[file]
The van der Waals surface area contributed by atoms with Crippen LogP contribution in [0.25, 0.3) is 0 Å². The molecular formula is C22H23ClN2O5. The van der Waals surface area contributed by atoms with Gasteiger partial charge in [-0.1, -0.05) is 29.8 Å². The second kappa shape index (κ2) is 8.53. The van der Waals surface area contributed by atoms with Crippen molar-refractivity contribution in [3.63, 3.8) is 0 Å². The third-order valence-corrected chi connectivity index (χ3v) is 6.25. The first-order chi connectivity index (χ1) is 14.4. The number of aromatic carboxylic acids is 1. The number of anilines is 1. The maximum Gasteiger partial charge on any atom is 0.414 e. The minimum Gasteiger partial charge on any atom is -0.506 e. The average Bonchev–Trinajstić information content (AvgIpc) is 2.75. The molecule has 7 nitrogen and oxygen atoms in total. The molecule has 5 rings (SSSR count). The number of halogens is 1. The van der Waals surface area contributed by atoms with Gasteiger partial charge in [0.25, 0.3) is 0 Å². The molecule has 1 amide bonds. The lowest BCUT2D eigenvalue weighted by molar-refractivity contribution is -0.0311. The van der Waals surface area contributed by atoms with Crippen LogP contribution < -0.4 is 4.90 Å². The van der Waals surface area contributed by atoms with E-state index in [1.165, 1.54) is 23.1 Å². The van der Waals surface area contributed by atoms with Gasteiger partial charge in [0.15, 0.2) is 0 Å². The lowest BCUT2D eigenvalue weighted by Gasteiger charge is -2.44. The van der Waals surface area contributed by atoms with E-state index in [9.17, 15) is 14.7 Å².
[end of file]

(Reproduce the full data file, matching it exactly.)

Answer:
The van der Waals surface area contributed by atoms with Crippen LogP contribution in [0.25, 0.3) is 0 Å². The molecular formula is C22H23ClN2O5. The van der Waals surface area contributed by atoms with Gasteiger partial charge in [-0.1, -0.05) is 29.8 Å². The second kappa shape index (κ2) is 8.53. The van der Waals surface area contributed by atoms with Crippen molar-refractivity contribution in [3.63, 3.8) is 0 Å². The third-order valence-corrected chi connectivity index (χ3v) is 6.25. The first-order chi connectivity index (χ1) is 14.4. The number of aromatic carboxylic acids is 1. The number of anilines is 1. The maximum Gasteiger partial charge on any atom is 0.414 e. The minimum Gasteiger partial charge on any atom is -0.506 e. The average Bonchev–Trinajstić information content (AvgIpc) is 2.75. The molecule has 7 nitrogen and oxygen atoms in total. The molecule has 5 rings (SSSR count). The number of halogens is 1. The van der Waals surface area contributed by atoms with Gasteiger partial charge in [0.25, 0.3) is 0 Å². The molecule has 1 amide bonds. The lowest BCUT2D eigenvalue weighted by molar-refractivity contribution is -0.0311. The van der Waals surface area contributed by atoms with Crippen LogP contribution < -0.4 is 4.90 Å². The van der Waals surface area contributed by atoms with E-state index in [1.165, 1.54) is 23.1 Å². The van der Waals surface area contributed by atoms with Gasteiger partial charge in [0.15, 0.2) is 0 Å². The lowest BCUT2D eigenvalue weighted by Gasteiger charge is -2.44. The van der Waals surface area contributed by atoms with E-state index in [9.17, 15) is 14.7 Å².